Beth and Kevin Young, 2uptogether, are so passionate about sharing adventures with each other that they ride 2 up, even in the dirt. The've been riding for 19 years, and are advocates for short adventures, close to home. Saying that motorcycle riding has made them closer, Beth & Kevin share their experiences with photographs on social media, hoping to inspire other couples to ride together.
Youtube Channel: http://www.youtube.com/channel/UCw1iOZraIRbM0VYpUg7PCeg
Skills Development Activity: Threshold braking
The average experienced rider with or without training stops around at about 70% of the capability of his/her motorcycle and roughly 30% further than the average car. Since most training standards are nearly 40% below the motorcycles capability attending traditional rider training does not help you reach the maximum braking capability your motorcycle offers. The numbers I have put on the chart below are rounded off to make things simple and are not exact. During guided training your speed should be measured with radar and then adjustments made for brake application. However in the absence of a school like this in your area this will give you a much better estimate of your ability than the scoring you may have received during any conventional motorcycle training using stopwatch/distance standards.
Bret Tkacs~ Motorcycle Skills Expert
1. Mark off a braking area up to 50’ (15 meters) with chalk on good asphalt or pavement.
2. Make your “begin braking here” point with an easy to see marker such as a bottle or large cone.
3. Check your speedometer accuracy against a GPS or phone app (speedometers or commonly 10% optimistic on speed giving you the impression you stop better than you do)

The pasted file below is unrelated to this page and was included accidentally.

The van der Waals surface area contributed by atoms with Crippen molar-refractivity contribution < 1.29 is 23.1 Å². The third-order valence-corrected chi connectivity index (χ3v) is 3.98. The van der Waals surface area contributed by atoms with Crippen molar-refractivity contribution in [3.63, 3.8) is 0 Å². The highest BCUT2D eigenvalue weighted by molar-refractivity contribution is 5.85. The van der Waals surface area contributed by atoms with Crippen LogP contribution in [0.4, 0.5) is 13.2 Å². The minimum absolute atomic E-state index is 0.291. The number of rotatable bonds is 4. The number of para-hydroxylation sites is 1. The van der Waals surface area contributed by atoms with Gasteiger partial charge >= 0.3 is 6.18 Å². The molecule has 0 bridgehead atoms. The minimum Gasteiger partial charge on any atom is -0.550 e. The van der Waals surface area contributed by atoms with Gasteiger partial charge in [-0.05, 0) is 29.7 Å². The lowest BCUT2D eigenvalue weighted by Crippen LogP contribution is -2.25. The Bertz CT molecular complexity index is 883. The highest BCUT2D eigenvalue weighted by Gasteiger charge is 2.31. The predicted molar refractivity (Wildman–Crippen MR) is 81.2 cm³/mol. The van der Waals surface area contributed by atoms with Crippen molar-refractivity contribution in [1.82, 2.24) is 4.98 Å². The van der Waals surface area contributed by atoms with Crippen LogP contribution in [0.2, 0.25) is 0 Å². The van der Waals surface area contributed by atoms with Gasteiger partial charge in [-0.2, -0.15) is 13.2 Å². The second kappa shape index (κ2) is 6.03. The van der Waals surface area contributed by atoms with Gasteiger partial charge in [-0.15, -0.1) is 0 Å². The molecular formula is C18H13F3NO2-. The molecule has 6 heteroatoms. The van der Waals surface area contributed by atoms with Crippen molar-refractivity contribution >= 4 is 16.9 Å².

4. Practice steady approach speeds (each speed on the chart.
5. Have a fellow rider observe you as you practice braking at your “begin braking here” point to ensure you do not begin slowing or braking early.
1. Approach the “begin braking here” point at the speed on the chart, do not slow or brake before the point.
2. When the markers disappear from your peripheral view then begin braking stopping in the shortest distance you safety can.
3. Put down your side stand and take the distance to the leading edge of your tire and compare it against the chart.
4. Do not move up to the next speed until you are relaxed and consistent at the lower speeds.
5. To get a truly accurate measure or to safely learn to brake from speeds higher the listed below it is recommended to work with professional instructors training in this type of skill development such as Puget Sound Safety’s; Advanced Street Skills program (pssnw.com)
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